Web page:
Living with a psychotic disorder does not mean that one’s life cannot be normal and fulfilling. While it is true that people affected by psychosis may experience challenges, it is important to remember that with proper treatment and support, people can lead meaningful lives.
Psychotic disorders are mental health conditions that can cause disturbances in thinking, perception, emotions, and behaviour. However, through medication management, therapy, and lifestyle adjustments, many people with psychotic disorders can manage their symptoms effectively and maintain a good quality of life.
It is crucial to challenge the stigma associated with psychosis and recognise that persons living with these disorders have the potential to thrive in various aspects of their lives including relationships, work, or education pursuits – just like anyone else.
What is a Psychotic Episode?
– During a psychotic episode, a person may experience symptoms such as confused thinking, delusions, hallucinations, changed behaviour, and altered feelings.
Symptoms of Psychosis
Psychosis is a mental health condition that can cause a range of symptoms. Some common symptoms of psychosis include confused thinking, delusions, hallucinations, changed behaviour and changed feelings.
Confused thinking may cause difficulty concentrating or following a conversation. Delusions are false beliefs that are not based in reality, such as believing someone is out to get you or that you have special powers.
Hallucinations involve seeing or hearing things that are not there. Changed behaviour can manifest as sudden mood swings, becoming withdrawn or agitated, or engaging in unusual actions.
Changed feelings may include feeling extremely paranoid or fearful for no apparent reason.
Confused Thinking and Psychosis
During a psychotic episode, one common symptom is confused thinking. This means that the person may have difficulty processing information and making sense of their thoughts. They may have trouble focusing, staying on topic, or connecting ideas logically.
Their speech may be disorganised and hard to follow. For example, they might jump from one unrelated topic to another or speak incoherently. Confused thinking can also lead to difficulties with decision-making and problem-solving.
It’s important to remember that this confusion is a result of the underlying psychosis and not a reflection of the person’s intelligence or character.
Delusions and Psychosis
Delusions are a common symptom of psychosis, where a person holds strong beliefs that do not align with reality. These delusions can take various forms, such as believing that someone is out to harm them or that they possess special powers or abilities.
It’s important to understand that these beliefs are deeply held and real to the person experiencing them, even if they seem irrational to others. Delusions can greatly impact a person’s thoughts and behaviour, leading to difficulties in social interactions and functioning in everyday life.
Seeking treatment from professionals who specialise in psychotic disorders is crucial for managing these symptoms effectively.
Hallucinations and Psychosis
Hallucinations are one of the key symptoms of psychosis. During a psychotic episode, you may experience hallucinations, which are perceptions that aren’t based in reality. These can involve seeing or hearing things that aren’t there, or even feeling physical sensations that have no basis in reality.
For example, you might hear voices speaking to you when there’s nobody around or see objects or people that others can’t detect.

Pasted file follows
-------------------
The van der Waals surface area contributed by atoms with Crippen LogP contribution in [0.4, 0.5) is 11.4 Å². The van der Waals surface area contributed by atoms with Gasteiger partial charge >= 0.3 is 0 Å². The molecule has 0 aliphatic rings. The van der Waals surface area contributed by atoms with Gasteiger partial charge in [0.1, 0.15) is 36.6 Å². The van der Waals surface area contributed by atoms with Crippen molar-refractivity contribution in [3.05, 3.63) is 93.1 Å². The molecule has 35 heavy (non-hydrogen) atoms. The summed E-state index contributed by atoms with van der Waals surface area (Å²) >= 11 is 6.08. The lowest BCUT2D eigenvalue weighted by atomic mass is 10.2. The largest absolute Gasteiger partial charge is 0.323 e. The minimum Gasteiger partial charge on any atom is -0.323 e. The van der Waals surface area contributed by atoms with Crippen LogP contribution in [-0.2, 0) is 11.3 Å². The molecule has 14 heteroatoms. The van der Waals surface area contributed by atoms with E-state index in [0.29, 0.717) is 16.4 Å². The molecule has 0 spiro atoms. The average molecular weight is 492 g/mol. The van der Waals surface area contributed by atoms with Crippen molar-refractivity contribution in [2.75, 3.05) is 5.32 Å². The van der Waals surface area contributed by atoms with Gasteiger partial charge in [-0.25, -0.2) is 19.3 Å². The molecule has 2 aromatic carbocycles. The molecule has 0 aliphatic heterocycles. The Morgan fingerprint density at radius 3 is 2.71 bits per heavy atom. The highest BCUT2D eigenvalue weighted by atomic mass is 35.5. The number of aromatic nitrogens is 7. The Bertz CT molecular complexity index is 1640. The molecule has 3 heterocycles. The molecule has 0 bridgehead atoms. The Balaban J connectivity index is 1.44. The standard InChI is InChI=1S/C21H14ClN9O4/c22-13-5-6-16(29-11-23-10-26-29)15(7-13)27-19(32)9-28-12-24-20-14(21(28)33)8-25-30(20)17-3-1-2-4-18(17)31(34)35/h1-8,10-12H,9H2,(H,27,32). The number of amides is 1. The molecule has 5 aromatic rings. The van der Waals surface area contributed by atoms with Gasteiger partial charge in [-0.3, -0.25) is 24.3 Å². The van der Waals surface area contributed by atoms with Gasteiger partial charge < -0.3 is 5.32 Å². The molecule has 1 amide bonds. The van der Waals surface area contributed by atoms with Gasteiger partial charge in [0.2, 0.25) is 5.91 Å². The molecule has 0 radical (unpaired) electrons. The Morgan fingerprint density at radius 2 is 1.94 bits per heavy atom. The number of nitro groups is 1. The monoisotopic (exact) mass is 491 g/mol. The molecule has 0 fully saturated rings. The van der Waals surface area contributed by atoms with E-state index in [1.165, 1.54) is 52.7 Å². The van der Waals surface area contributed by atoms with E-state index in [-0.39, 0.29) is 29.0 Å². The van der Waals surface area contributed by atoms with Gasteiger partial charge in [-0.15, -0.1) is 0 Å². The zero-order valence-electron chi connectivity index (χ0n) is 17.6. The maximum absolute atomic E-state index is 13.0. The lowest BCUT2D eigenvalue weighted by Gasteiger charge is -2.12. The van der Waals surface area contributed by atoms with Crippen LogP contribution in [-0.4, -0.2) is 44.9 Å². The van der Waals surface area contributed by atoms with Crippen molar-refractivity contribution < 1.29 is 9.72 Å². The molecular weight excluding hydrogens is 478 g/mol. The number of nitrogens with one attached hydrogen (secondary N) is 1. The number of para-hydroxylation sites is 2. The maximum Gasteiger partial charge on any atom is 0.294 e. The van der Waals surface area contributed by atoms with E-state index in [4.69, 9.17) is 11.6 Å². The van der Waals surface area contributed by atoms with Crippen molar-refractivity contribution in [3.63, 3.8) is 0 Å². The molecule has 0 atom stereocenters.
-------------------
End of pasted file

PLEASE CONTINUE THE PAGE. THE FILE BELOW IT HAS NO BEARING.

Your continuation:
These hallucinations can be incredibly vivid and intense, making it difficult to distinguish them from actual sensory experiences. They can be distressing and scary for the person experiencing them, and they often contribute to confusion and disorientation during a psychotic episode.
Changed Behaviour and Psychosis
During a psychotic episode, persons may experience significant changes in their behaviour. They might exhibit unusual or erratic actions that seem out of character for them. For example, they may become more irritable or aggressive without any apparent reason.
On the other hand, some people may become withdrawn and isolated from others, preferring to spend time alone rather than engaging in social activities. Others might display increased hyperactivity or restlessness, constantly moving around or talking rapidly.
These changes in behaviour can be distressing both for the person experiencing them and for their loved ones who may not understand what is happening. It’s important to remember that these altered behaviours are symptoms of psychosis and should be addressed with understanding and support rather than judgment or fear.
Changed Feelings and Psychosis
During a psychotic episode, people may experience significant changes in their emotions and feelings. They might feel intense fear or paranoia as if someone is constantly watching or plotting against them.
These feelings can be overwhelming and cause great distress. Additionally, they may also have inappropriate emotional responses to certain situations – for example, laughing at something sad or crying for no apparent reason.
It’s important to remember that these changed feelings are not within the person’s control and are a result of the underlying psychosis.
Types of Psychotic Illness
- Schizophrenia: a chronic mental disorder characterised by hallucinations, delusions, disorganised thinking and speech, and social withdrawal.
- Bipolar disorder with psychotic features: a mood disorder that includes manic or hypomanic episodes along with periods of depression. Psychotic features can occur during manic or depressive episodes.
- Major depressive disorder with psychotic features: a mood disorder characterised by persistent feelings of sadness and loss of interest, accompanied by psychotic symptoms such as hallucinations or delusions.
- Delusional disorder: a rare condition where a person holds fixed, false beliefs that are not based in reality. These delusions can be non-bizarre (believing someone is spying on them) or bizarre (believing they have superpowers).